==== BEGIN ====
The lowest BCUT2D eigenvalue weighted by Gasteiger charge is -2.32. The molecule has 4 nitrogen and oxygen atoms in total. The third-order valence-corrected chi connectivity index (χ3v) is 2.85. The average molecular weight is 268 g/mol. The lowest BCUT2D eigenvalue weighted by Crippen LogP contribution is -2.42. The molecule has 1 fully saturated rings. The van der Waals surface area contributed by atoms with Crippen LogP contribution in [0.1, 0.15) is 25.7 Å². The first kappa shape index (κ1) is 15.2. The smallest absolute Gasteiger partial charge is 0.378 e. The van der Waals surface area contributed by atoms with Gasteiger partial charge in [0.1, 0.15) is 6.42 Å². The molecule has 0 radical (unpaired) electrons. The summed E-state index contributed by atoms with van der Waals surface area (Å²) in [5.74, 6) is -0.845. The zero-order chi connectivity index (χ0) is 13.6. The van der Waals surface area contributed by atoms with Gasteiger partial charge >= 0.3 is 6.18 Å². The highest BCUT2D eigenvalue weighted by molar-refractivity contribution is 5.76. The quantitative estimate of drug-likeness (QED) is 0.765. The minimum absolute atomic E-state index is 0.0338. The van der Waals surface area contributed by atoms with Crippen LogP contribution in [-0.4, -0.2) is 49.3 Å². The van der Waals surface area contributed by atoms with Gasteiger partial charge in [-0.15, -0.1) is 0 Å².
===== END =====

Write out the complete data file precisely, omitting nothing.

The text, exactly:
The lowest BCUT2D eigenvalue weighted by Gasteiger charge is -2.32. The molecule has 4 nitrogen and oxygen atoms in total. The third-order valence-corrected chi connectivity index (χ3v) is 2.85. The average molecular weight is 268 g/mol. The lowest BCUT2D eigenvalue weighted by Crippen LogP contribution is -2.42. The molecule has 1 fully saturated rings. The van der Waals surface area contributed by atoms with Crippen LogP contribution in [0.1, 0.15) is 25.7 Å². The first kappa shape index (κ1) is 15.2. The smallest absolute Gasteiger partial charge is 0.378 e. The van der Waals surface area contributed by atoms with Gasteiger partial charge in [0.1, 0.15) is 6.42 Å². The molecule has 0 radical (unpaired) electrons. The summed E-state index contributed by atoms with van der Waals surface area (Å²) in [5.74, 6) is -0.845. The zero-order chi connectivity index (χ0) is 13.6. The van der Waals surface area contributed by atoms with Gasteiger partial charge >= 0.3 is 6.18 Å². The highest BCUT2D eigenvalue weighted by molar-refractivity contribution is 5.76. The quantitative estimate of drug-likeness (QED) is 0.765. The minimum absolute atomic E-state index is 0.0338. The van der Waals surface area contributed by atoms with Crippen LogP contribution in [-0.4, -0.2) is 49.3 Å². The van der Waals surface area contributed by atoms with Gasteiger partial charge in [-0.15, -0.1) is 0 Å².